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Nixon Urged to Choose Between Self and Friends, Papers Show

May 28, 1987|Associated Press

WASHINGTON — Richard M. Nixon was advised in the midst of the Watergate scandal to choose between letting his friends take the heat or heading with them into a "political abyss," documents released today show.

In one, a memo written by Nixon 1 1/2 years before the break-in, the President asked a top aide to "make a check" of ties between Democratic National Chairman Lawrence F. O'Brien and reclusive billionaire Howard Hughes.

One of the most persuasive theories about the reason for the break-in at Democratic headquarters is that the Republicans wanted information about O'Brien's links to Hughes.

In the other memo, speech writer Patrick Buchanan told Nixon on May 16, 1973:

"If they (Nixon's friends) are to survive, they have to do it on their own. The only question extant now, it seems, is whether we are going down as well."

The Buchanan note and the Nixon memo were among 267,500 pages of Nixon's personal files that were opened to public scrutiny today after nearly 13 years of legal maneuvering to keep them secret.

On Jan. 14, 1971, Nixon asked for a close watch on O'Brien.

Memo From Air Force One

"It would seem that the time is approaching when Larry O'Brien is held accountable for his retainer with Hughes," Nixon said in a memo dictated aboard Air Force One.

Nixon added: "There is no question that one of Hughes' people did have O'Brien on a very heavy retainer for 'services rendered' in the past. Perhaps (Charles) Colson should make a check on this."

The Buchanan note was written about two weeks after Nixon announced the resignations of White House Chief of Staff H. R. Haldeman and domestic counselor John D. Ehrlichman and the firing of White House counsel John Dean.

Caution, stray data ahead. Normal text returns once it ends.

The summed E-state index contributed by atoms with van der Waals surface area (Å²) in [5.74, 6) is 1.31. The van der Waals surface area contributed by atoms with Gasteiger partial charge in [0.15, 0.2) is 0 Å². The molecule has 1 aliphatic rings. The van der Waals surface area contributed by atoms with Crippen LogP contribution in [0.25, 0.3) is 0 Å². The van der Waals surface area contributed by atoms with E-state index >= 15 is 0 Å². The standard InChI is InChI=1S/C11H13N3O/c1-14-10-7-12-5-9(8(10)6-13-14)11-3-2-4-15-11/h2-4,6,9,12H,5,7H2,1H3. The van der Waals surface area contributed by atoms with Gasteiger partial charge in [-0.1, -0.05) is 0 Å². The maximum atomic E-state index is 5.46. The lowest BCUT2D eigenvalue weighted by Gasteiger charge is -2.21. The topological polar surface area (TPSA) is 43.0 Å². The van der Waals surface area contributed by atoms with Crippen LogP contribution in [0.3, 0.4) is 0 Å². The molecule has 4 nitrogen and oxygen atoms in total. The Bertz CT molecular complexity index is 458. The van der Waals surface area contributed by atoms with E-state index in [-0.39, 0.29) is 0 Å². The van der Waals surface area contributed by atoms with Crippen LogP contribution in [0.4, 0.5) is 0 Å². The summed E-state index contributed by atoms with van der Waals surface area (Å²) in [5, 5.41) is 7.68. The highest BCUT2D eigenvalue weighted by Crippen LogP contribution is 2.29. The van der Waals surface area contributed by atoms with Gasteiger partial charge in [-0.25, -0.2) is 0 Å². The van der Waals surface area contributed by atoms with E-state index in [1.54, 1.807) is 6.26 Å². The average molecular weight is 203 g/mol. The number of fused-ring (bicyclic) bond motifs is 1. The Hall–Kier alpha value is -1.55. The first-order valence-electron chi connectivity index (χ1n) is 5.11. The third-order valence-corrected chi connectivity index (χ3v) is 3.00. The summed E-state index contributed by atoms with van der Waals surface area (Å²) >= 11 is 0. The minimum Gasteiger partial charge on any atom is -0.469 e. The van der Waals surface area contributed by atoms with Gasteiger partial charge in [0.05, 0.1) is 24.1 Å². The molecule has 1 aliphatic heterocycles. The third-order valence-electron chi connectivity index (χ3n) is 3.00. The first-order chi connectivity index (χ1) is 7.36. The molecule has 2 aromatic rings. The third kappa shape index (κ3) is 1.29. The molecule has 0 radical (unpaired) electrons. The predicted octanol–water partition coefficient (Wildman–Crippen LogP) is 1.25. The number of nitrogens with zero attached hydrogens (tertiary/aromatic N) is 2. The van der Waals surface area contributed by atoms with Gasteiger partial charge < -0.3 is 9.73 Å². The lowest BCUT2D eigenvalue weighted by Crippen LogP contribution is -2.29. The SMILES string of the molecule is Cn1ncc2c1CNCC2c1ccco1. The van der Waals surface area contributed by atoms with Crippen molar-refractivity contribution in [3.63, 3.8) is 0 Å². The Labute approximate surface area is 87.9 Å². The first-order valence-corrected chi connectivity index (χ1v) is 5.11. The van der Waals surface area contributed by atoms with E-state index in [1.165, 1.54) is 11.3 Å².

Dean, at the time, was laying out the details of the Watergate cover-up to prosecutors.

"To be brutally frank, the choice is now between the President and his friends," Buchanan said in the note. "Haldeman, Dean, Mitchell, Stans, Kalmbach, appear headed, perhaps with Colson in tow, for political abyss. If they are to survive, they have to do it on their own. The only question extant now, it seems, is whether we are going down as well."

Nixon scrawled on the Buchanan memo, "H&Z--a very good analysis."

'Be Beyond Suspicion'

The file showed that on April 16, 1973, a day after the legal dimensions of the Watergate affair were laid out for him by top Justice Department officials, Nixon prepared a letter announcing resignations of staff members--leaving out names, however. The letter, never used, said his aides "must be beyond suspicion."

Haldeman and Ehrlichman quit, under Nixon's pressure, on April 30, 1973, and Nixon called them "the finest public servants I have ever known."

Both men later wrote bitterly about their firing. The President sent each of them a letter accepting their resignations, appending a few words.

To Haldeman: "We should one day be working together again when this passes." To Ehrlichman: "I have every confidence in the final outcome for you." Those letters were dated May 18, two days after the Buchanan memo.

Vice President George Bush, then chairman of the Republican National Committee, optimistically wrote Nixon on July 2--in the midst of the Senate Watergate Committee hearings--that "we're in fair shape. I expect when we get by those witnesses dragged in by Dean, we'll be doing OK."

Exactly two weeks later it was disclosed at the hearings that Nixon had secretly taped conversations, and Nixon's defenses began crumbling.

On July 20, Nixon made his now-famous statement to "let the others wallow in Watergate; we're going to do our job." An aide, Bruce Herschensohn, wrote him a memo saying the word had elect1919510121"was like a boulder falling off the crowd's shoulders."

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